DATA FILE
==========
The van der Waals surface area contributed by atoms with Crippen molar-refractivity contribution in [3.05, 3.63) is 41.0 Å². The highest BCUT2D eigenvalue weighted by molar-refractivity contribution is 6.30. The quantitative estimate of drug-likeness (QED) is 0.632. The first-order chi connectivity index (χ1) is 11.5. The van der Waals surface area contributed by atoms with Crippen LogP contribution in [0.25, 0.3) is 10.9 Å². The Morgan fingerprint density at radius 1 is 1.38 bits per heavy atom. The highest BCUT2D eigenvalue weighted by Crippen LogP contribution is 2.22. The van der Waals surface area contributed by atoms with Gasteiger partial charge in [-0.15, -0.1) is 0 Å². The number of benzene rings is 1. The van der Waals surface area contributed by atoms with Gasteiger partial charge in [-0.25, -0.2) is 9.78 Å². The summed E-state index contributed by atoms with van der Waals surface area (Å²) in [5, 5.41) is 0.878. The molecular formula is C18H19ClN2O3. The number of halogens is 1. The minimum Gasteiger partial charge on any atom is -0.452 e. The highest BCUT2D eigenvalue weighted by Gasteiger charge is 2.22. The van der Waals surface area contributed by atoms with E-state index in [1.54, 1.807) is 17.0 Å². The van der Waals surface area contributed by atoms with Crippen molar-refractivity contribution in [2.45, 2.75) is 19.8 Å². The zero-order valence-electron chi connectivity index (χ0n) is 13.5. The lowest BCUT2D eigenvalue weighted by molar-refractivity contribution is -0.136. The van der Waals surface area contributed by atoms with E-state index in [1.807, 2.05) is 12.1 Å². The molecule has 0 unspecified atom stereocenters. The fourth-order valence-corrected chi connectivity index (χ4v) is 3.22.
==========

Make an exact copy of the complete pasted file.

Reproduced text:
The van der Waals surface area contributed by atoms with Crippen molar-refractivity contribution in [3.05, 3.63) is 41.0 Å². The highest BCUT2D eigenvalue weighted by molar-refractivity contribution is 6.30. The quantitative estimate of drug-likeness (QED) is 0.632. The first-order chi connectivity index (χ1) is 11.5. The van der Waals surface area contributed by atoms with Crippen LogP contribution in [0.25, 0.3) is 10.9 Å². The Morgan fingerprint density at radius 1 is 1.38 bits per heavy atom. The highest BCUT2D eigenvalue weighted by Crippen LogP contribution is 2.22. The van der Waals surface area contributed by atoms with Gasteiger partial charge in [-0.15, -0.1) is 0 Å². The number of benzene rings is 1. The van der Waals surface area contributed by atoms with Gasteiger partial charge in [-0.25, -0.2) is 9.78 Å². The summed E-state index contributed by atoms with van der Waals surface area (Å²) in [5, 5.41) is 0.878. The molecular formula is C18H19ClN2O3. The number of halogens is 1. The minimum Gasteiger partial charge on any atom is -0.452 e. The highest BCUT2D eigenvalue weighted by Gasteiger charge is 2.22. The van der Waals surface area contributed by atoms with E-state index in [1.54, 1.807) is 17.0 Å². The van der Waals surface area contributed by atoms with Crippen molar-refractivity contribution in [2.45, 2.75) is 19.8 Å². The zero-order valence-electron chi connectivity index (χ0n) is 13.5. The lowest BCUT2D eigenvalue weighted by molar-refractivity contribution is -0.136. The van der Waals surface area contributed by atoms with E-state index in [1.807, 2.05) is 12.1 Å². The molecule has 0 unspecified atom stereocenters. The fourth-order valence-corrected chi connectivity index (χ4v) is 3.22.